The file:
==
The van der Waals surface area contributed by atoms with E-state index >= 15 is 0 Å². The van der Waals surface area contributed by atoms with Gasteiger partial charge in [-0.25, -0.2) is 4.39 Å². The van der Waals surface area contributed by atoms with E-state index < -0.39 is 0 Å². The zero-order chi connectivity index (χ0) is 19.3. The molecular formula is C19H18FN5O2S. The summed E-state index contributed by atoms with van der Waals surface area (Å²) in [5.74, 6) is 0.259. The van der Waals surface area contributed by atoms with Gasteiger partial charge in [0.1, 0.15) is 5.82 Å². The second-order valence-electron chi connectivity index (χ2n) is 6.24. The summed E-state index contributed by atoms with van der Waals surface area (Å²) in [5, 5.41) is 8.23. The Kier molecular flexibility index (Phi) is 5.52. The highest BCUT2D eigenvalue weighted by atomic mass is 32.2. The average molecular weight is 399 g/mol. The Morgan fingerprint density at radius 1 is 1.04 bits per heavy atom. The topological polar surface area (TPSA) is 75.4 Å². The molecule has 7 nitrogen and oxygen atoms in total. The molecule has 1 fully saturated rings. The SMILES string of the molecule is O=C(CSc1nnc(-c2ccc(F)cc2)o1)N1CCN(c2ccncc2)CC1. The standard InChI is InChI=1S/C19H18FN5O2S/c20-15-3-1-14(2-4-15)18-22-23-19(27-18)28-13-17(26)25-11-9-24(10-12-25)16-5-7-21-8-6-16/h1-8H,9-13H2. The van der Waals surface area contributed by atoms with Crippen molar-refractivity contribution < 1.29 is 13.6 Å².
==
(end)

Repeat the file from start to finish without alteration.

The van der Waals surface area contributed by atoms with E-state index >= 15 is 0 Å². The van der Waals surface area contributed by atoms with Gasteiger partial charge in [-0.25, -0.2) is 4.39 Å². The van der Waals surface area contributed by atoms with E-state index < -0.39 is 0 Å². The zero-order chi connectivity index (χ0) is 19.3. The molecular formula is C19H18FN5O2S. The summed E-state index contributed by atoms with van der Waals surface area (Å²) in [5.74, 6) is 0.259. The van der Waals surface area contributed by atoms with Gasteiger partial charge in [0.1, 0.15) is 5.82 Å². The second-order valence-electron chi connectivity index (χ2n) is 6.24. The summed E-state index contributed by atoms with van der Waals surface area (Å²) in [5, 5.41) is 8.23. The Kier molecular flexibility index (Phi) is 5.52. The highest BCUT2D eigenvalue weighted by atomic mass is 32.2. The average molecular weight is 399 g/mol. The Morgan fingerprint density at radius 1 is 1.04 bits per heavy atom. The topological polar surface area (TPSA) is 75.4 Å². The molecule has 7 nitrogen and oxygen atoms in total. The molecule has 1 fully saturated rings. The SMILES string of the molecule is O=C(CSc1nnc(-c2ccc(F)cc2)o1)N1CCN(c2ccncc2)CC1. The standard InChI is InChI=1S/C19H18FN5O2S/c20-15-3-1-14(2-4-15)18-22-23-19(27-18)28-13-17(26)25-11-9-24(10-12-25)16-5-7-21-8-6-16/h1-8H,9-13H2. The van der Waals surface area contributed by atoms with Crippen molar-refractivity contribution < 1.29 is 13.6 Å².